Saturday, March 4, 2017

Hanging On by a Thread...

Well, as you guys may know, I am down to one female Arenivaga tonkawa. I have been pretty confused as to what age she is, when I got her I thought she was an adult due to her size, however after several months of never seeing her lay a single ooth, fertile or otherwise, I assumed that she was still a nymph. 

However, today after checking on her, I found that she was beginning to laying an ooth! I have no idea whether it's fertile or not, she has not molted once in my care so I got her as an adult, so there is a chance she had already mated when I got her. However, I still have no idea why she has not laid any oothecae before now, even if she has not mated, she should still lay infertile oothecae like most roaches do. 

I have noticed that my adult female has not laid any ooths at all in the few months she's been mature though, so perhaps Arenivaga females do not lay infertile oothecae like other roaches do, maybe to conserve more resources. But if this ootheca is fertile, I still don't know why she has not laid any other ooths prior to this one, I have searched through the substrate and have not found any oothecae at all, maybe I need to look closer...

Anyway, here are some pictures of the female laying the ootheca!

Hopefully this oothecae turns out to be fertile, would be nice to get babies out of this species without having to buy more!

My Dorylaea orini adults are starting to die off, and most of the oothecae have turned out to be infertile, even some of the good looking ones. :( I have taken out the last 5 oothecae that look fairly healthy, there is a good chance that they are all duds, but I'm keeping my fingers crossed that some may hatch! 

Here is a picture of the oothecae:

I really hope at least one ooth hatches, I really wanted this species to do well for me, they are very beautiful!

Unfortunately it seems my Rhabdoblatta formosana colony is crashing, NONE of my adults are reproducing, they keep aborting their oothecae, I even separated a few individuals to their own, new enclosure, and still no luck. I'm pretty sure it's the large numbers of Alphitobius diaperinus and Porcellio scaber that are stressing them out, so this week I will be completely cleaning out their cage of all other invertebrates and replacing the substrate and decor in a last-ditch effort to save my culture, though I'm not too optimistic that it will change anything.

Anyway, here are some pictures of a nice looking female, if my colony crashes these may be the last pictures you guys see of this species on my blog. :(

Hopefully I can get things to turn around for these guys, will be sure to keep you all posted!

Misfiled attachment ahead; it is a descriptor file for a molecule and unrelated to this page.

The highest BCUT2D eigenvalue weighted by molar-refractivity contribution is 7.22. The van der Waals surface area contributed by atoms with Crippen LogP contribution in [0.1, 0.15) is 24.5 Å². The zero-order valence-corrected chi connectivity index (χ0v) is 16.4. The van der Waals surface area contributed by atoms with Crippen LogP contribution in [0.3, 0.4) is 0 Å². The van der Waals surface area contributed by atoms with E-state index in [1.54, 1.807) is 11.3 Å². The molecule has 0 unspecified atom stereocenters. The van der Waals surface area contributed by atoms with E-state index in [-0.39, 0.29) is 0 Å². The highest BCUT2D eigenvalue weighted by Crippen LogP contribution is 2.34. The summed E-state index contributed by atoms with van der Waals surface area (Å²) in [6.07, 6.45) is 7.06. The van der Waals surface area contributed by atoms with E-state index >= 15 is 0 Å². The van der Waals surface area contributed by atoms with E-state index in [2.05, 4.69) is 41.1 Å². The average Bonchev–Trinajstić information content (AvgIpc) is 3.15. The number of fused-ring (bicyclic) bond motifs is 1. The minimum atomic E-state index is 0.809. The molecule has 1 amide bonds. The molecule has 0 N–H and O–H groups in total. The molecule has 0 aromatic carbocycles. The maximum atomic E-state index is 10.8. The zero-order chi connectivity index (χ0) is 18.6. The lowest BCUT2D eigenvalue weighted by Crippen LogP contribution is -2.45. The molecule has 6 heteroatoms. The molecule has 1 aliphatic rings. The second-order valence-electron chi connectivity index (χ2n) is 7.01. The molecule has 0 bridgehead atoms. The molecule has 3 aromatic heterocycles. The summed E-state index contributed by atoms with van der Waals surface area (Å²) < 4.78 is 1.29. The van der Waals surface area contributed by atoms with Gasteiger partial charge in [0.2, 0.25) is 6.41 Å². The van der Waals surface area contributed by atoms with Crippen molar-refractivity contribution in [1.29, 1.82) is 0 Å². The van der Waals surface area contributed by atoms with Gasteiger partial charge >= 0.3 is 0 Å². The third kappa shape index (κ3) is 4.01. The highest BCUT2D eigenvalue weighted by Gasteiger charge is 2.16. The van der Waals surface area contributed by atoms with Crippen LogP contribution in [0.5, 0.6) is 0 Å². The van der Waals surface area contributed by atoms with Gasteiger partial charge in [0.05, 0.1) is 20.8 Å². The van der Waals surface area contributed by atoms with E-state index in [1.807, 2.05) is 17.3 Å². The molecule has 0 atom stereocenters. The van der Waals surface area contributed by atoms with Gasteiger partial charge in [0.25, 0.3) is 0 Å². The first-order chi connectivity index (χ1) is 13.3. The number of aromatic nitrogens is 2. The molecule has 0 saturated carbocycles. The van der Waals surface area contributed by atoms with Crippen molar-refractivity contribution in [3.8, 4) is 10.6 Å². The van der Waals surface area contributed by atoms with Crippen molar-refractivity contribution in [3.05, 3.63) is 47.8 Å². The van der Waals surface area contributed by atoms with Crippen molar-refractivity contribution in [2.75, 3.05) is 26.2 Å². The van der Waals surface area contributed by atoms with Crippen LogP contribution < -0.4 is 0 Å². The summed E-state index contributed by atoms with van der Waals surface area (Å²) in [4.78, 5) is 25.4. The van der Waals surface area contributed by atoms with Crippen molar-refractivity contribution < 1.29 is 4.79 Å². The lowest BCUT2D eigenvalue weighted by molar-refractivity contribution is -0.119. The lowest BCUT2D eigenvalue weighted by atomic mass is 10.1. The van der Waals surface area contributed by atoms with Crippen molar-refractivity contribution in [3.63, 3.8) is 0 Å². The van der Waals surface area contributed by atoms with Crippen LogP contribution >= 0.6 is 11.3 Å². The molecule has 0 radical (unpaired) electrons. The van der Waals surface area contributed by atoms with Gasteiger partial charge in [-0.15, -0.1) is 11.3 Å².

It's been a while since I posted about my Melanolestes picipes, mainly because I have failed miserably at breeding them. :( My nymphs all matured, however they were extremely aggressive to each other, and when I tried pairing them up to mate, the females would often eat the males, except for one savage male that ended up killing all but one of my females. I paired those two together, and they seemed to do well with each other for a couple weeks, then the male died. 

Unfortunately I never saw any mating activity, and my female has not laid a single egg, so it seems once she dies, this species will be gone from my collection. 

Here are some pictures I took of her today, she had lived a surprisingly long time, possibly because she has not had to deal with the stress of reproducing.

Well, it was certainly fun keeping these guys, sucks that I wasn't able to get another generation out of them, but I'm still glad I got the chance to keep these neat critters nonetheless. Later this year I may try keeping some larger, more easily cultured assassin bugs, so I'm looking forward to that! :)

Lastly, and what is perhaps the biggest tragedy to happen in my collection recently, all but one of my Jerusalem cricket eggs have molded over and died. This last egg looks really plump and healthy, however even if it hatches, I will not be able to breed it. :( Surprisingly, my female, Ripper, is still alive, really amazed at her longevity!

This was a breeding project that I was really hoping would end in a success, however it seems it was just not meant to be. Maybe I'll try again one day, at least now I have more experience in mating JCs, and know a lot more about their care needs than I used to! 

Well I hope you guys enjoyed this somber post, usually I only like to post about my successes, but I do want to post about all my experiences breeding invertebrates on this blog, both the good and the bad, so here we are. Anyways, will see you guys soon, hope you all have a great day/night! :)


  1. That really sucks, would have been amazing if you could have bred the Jerusalem crickets, hopefully next time around will yield better results. Wow, I wouldn't have expected that you'd be on the brink of losing your R.formosana colony, especially considering how well they were doing at one point. Anyway, best of luck with hanging on to the roaches, would be very unfortunate to have to acquire them again.
    I agree a lot with your closing statement, I feel that's a job of mine as well, to not only post about my successes, but also about the failures. I think that's part of any good blog and gives completeness to it.

    1. Yeah, I'm pretty bummed about that, maybe next time around I'll be successful. Well I have like over 100 adult Rhabdoblatta ATM, they were doing great until this point, now they just won't reproduce at all! Thanks, hopefully thing will start turning around for some of the roach species soon! :)

      Yeah, my sentiments exactly. If I only posted about my successes, then the blog would very incomplete, with loose ends everywhere, posting about both your good and bad experience gives the blog more balance.